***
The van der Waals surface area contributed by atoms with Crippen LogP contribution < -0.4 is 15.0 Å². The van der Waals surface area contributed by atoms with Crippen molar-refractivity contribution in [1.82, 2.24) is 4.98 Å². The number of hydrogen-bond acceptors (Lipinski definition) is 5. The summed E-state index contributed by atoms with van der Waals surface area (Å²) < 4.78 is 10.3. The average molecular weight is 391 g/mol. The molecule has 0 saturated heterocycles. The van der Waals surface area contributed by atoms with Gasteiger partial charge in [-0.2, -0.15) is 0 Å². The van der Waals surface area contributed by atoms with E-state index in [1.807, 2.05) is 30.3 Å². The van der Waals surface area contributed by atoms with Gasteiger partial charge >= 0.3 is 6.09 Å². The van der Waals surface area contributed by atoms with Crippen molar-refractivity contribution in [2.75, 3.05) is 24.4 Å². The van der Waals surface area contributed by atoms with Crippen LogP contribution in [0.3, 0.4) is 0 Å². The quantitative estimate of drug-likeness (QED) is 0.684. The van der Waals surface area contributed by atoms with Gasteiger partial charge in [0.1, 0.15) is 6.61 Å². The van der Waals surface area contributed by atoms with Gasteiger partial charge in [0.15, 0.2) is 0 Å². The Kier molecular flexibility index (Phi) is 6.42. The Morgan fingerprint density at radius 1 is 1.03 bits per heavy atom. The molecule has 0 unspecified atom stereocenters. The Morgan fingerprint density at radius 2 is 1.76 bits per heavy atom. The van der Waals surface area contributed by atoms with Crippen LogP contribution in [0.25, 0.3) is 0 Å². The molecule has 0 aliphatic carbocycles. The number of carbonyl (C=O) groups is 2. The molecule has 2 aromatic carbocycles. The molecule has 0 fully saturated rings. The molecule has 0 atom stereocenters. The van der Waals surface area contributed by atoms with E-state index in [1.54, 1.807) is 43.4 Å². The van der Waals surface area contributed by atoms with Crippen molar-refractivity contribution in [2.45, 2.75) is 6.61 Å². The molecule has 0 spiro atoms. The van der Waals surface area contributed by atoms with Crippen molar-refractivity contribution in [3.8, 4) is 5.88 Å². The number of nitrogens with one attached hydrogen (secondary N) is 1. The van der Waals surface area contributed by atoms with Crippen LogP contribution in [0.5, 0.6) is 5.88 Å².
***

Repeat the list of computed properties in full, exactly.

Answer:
The van der Waals surface area contributed by atoms with Crippen LogP contribution < -0.4 is 15.0 Å². The van der Waals surface area contributed by atoms with Crippen molar-refractivity contribution in [1.82, 2.24) is 4.98 Å². The number of hydrogen-bond acceptors (Lipinski definition) is 5. The summed E-state index contributed by atoms with van der Waals surface area (Å²) < 4.78 is 10.3. The average molecular weight is 391 g/mol. The molecule has 0 saturated heterocycles. The van der Waals surface area contributed by atoms with Gasteiger partial charge in [-0.2, -0.15) is 0 Å². The van der Waals surface area contributed by atoms with E-state index in [1.807, 2.05) is 30.3 Å². The van der Waals surface area contributed by atoms with Gasteiger partial charge >= 0.3 is 6.09 Å². The van der Waals surface area contributed by atoms with Crippen molar-refractivity contribution in [2.75, 3.05) is 24.4 Å². The van der Waals surface area contributed by atoms with Crippen LogP contribution in [0.3, 0.4) is 0 Å². The quantitative estimate of drug-likeness (QED) is 0.684. The van der Waals surface area contributed by atoms with Gasteiger partial charge in [0.1, 0.15) is 6.61 Å². The van der Waals surface area contributed by atoms with Gasteiger partial charge in [0.15, 0.2) is 0 Å². The Kier molecular flexibility index (Phi) is 6.42. The Morgan fingerprint density at radius 1 is 1.03 bits per heavy atom. The molecule has 0 unspecified atom stereocenters. The Morgan fingerprint density at radius 2 is 1.76 bits per heavy atom. The van der Waals surface area contributed by atoms with Crippen LogP contribution in [0.25, 0.3) is 0 Å². The molecule has 0 aliphatic carbocycles. The number of carbonyl (C=O) groups is 2. The molecule has 2 aromatic carbocycles. The molecule has 0 fully saturated rings. The molecule has 0 atom stereocenters. The van der Waals surface area contributed by atoms with E-state index in [1.54, 1.807) is 43.4 Å². The van der Waals surface area contributed by atoms with Crippen molar-refractivity contribution in [2.45, 2.75) is 6.61 Å². The molecule has 0 spiro atoms. The van der Waals surface area contributed by atoms with Crippen molar-refractivity contribution in [3.8, 4) is 5.88 Å². The number of nitrogens with one attached hydrogen (secondary N) is 1. The van der Waals surface area contributed by atoms with Crippen LogP contribution in [0.5, 0.6) is 5.88 Å².